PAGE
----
[62]        Dr. Desmarais' report says that if the child and alleged father share an allele at each marker, then the alleged father cannot be excluded as the biological father.  In that case, depending on circumstances, there will be a very high probability that the person is the child's biological father.  On the other hand, if the child and alleged father do not share an allele at a given marker, then this non-match indicates a 0% probability of paternity.  [Tab 20, Exhibit A, p. 2]


[63]        However, Dr. Desmarais says there must be at least two DNA non-matches between the alleged father and child to report a paternity exclusion, according to industry standards.  [Tab 20, Exhibit A, p. 3]


[64]        Eric obtained samples of DNA purportedly of Kenneth Barnes from a hospital in Kitimat, B.C.  Correspondence from the hospital indicates that the DNA samples were collected during three different surgical procedures that Kenneth Barnes underwent in 1987, 2003, and 2005.  Jaymie sent her sample to Orchid Cellmark in accordance with a court order.


[65]        Eric's argument is that the test results show two non-matches, which according to industry standards is sufficient for a paternity exclusion.  Dr. Desmarais' opinion was that the test results prove that Jaymie is not Kenneth Barnes' biological child.


[66]        Eric says that DNA testing is "notoriously reliable" and the test results easily meet the civil standard of proof on a balance of probabilities.


[67]        In response, Jaymie claims there are various weaknesses with this DNA evidence.


[68]        Jaymie points out that the Client Information and Consent form for Kenneth Barnes was not signed by someone with legal authority to sign -- for example, Kenneth's estate -- but rather by Eric's lawyer.  The form asks two questions:  "Did the donor of this specimen have a blood transfusion three months prior to the sample collection?"  And, "Has the donor of this specimen ever had a bone marrow or a stem cell transplant?"  Kenneth Barnes' Consent form does not answer those questions.  Jaymie argues that it is possible that Kenneth did in fact have a blood transfusion three months prior to the samples being taken, since the samples were apparently taken during surgical procedures.  She says it is possible that any such blood transfusion could have contaminated the samples and undermined the reliability of Orchid Cellmark's tests.  On that point, Dr. Desmarais said whether Kenneth had a blood transfusion was not relevant in this case because her tests used tissue samples, not blood samples.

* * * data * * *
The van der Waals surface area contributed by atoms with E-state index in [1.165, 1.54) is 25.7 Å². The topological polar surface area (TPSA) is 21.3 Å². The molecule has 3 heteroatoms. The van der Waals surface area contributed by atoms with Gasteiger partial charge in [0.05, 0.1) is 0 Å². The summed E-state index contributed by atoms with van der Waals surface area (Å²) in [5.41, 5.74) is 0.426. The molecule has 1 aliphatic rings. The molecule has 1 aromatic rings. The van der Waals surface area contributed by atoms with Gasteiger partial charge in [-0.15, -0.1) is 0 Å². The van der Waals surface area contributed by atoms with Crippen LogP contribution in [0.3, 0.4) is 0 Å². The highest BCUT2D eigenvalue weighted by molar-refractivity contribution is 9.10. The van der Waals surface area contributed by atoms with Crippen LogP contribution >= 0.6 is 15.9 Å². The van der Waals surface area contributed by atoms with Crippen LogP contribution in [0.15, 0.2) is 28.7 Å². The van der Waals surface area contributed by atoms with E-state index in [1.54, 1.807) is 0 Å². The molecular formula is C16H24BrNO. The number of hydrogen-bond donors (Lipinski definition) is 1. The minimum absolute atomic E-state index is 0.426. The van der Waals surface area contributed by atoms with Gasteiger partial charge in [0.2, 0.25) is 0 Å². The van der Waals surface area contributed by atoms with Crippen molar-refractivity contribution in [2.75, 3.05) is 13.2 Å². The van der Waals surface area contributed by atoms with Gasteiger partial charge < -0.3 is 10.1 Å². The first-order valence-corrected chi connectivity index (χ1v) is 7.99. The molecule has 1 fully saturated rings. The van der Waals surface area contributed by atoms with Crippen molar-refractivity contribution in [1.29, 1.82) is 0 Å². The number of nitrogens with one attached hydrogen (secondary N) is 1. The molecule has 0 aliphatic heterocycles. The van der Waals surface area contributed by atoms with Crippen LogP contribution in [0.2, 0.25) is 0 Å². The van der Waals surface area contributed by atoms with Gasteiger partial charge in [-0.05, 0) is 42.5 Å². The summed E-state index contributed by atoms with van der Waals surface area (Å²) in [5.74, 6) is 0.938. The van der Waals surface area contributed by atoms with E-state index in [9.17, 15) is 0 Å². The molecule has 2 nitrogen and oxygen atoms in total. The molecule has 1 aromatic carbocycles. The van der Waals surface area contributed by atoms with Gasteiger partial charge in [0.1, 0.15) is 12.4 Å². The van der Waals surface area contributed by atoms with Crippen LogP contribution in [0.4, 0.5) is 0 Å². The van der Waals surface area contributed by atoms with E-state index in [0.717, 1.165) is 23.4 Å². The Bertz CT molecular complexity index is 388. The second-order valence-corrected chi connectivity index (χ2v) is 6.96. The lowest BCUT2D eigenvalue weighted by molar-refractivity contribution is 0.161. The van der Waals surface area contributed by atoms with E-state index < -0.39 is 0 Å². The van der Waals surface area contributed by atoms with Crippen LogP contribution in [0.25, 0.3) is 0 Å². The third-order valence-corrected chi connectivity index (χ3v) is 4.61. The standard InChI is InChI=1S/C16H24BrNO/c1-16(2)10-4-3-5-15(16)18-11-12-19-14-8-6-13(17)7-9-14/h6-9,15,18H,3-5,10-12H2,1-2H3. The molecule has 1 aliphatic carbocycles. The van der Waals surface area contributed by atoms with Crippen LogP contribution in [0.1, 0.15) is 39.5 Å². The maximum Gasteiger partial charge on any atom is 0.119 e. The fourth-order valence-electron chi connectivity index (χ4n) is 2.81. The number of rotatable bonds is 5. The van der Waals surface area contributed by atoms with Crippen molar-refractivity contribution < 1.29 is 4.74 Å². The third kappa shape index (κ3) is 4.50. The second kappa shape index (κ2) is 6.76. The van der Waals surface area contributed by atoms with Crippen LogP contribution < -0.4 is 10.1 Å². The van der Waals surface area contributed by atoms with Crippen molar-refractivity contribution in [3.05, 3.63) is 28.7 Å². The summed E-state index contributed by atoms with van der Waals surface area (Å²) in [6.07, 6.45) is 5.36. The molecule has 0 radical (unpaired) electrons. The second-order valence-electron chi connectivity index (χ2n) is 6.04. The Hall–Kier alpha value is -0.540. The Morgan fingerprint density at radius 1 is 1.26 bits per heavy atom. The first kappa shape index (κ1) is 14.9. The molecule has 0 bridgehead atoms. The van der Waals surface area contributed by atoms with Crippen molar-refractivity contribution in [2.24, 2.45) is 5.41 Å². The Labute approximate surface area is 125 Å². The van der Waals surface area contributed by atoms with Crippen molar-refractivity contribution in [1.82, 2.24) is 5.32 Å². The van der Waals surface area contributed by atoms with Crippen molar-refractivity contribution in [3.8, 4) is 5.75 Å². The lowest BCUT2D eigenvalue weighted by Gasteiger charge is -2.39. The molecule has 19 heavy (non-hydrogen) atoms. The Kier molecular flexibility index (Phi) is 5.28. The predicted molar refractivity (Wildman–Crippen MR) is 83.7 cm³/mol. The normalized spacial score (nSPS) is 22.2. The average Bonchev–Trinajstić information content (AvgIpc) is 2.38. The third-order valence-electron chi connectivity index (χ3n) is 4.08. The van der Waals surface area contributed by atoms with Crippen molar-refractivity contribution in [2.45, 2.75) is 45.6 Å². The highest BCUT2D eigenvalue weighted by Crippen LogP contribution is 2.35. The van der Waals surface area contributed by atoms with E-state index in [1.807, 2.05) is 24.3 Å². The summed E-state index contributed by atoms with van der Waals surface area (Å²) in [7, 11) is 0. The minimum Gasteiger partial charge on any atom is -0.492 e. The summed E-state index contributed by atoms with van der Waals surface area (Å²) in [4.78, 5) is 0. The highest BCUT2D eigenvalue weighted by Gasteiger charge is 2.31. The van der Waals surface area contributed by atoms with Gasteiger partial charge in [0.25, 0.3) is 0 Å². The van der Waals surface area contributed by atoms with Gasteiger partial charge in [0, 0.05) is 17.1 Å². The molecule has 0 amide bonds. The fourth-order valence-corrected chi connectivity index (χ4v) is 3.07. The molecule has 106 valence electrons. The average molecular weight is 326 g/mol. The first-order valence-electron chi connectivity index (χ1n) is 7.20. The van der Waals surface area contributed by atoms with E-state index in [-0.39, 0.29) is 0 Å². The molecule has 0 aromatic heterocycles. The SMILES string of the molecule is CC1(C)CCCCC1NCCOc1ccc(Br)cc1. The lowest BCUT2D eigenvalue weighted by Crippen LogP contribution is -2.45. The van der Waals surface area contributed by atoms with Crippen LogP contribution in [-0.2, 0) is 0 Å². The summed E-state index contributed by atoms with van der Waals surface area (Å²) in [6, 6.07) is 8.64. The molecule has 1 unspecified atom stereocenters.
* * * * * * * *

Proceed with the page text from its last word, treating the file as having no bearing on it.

[69]        Jaymie also points out that correspondence with Orchid Cellmark indicates that Kenneth Barnes' DNA was "exceedingly difficult to work with", which provides further cause for concern over the reliability of the tests.


[70]        Jaymie raised a number of concerns over whether Dr. Desmarais' report is in compliance with the rules for expert reports and opinion evidence.  She argued that the report does not make clear the extent to which Dr. Desmarais was herself involved in the work of collecting the DNA samples and performing the tests, as opposed to members of her staff.  Jaymie argued that at least one person whose qualifications were not established participated in the testing process and signed the DNA test results.


[71]        Jaymie also argued that there are gaps in the chain of custody and the evidence regarding the identity of the DNA samples, which are supposed to have come from Kenneth Earle Barnes.  She says the Consent form that was sent to the hospital in request of Kenneth's DNA samples merely identified the patient by his name, Kenneth Earle Barnes, and that he was a Caucasian male.  There is no indication that the hospital was supplied with further information that would afford greater certainty with respect to the identity of the patient in question, such as government issue ID or a health card number.


[72]        Moreover, in Mr. Hutchison's cross-examination of Dr. Desmarais, he directed her attention to some articles that conclude that it is inadvisable to report a paternity exclusion with only two inconsistencies.  For example, Mr. Hutchison read the following passage from an article by C.H. Brenner in the International Congress Series.  The excerpt reads:


Taking into account the predominance of true over false trios in paternity laboratories, cases with two inconsistencies are false trios by a margin of only 2:1.  Routinely excluding paternity based on two inconsistencies is thus a very poor policy.


[73]        When asked if she agreed with that conclusion, Dr. Desmarais did not offer a clear answer one way or the other, admitting the possibility that mutations can affect the reliability of a test but not expressly disagreeing with the author that an exclusion on the basis of two inconsistencies can be poor policy.


[74]        Though I accept Eric's general point that DNA evidence is often highly reliable, the reliability of an analysis cannot be assumed but must be scrutinized by the court.  DNA evidence is only as reliable as the processes behind it.  In this case, there are genuine questions regarding the reliability of the steps leading to the DNA analysis and issues raised in the cross-examination of Dr. Desmarais.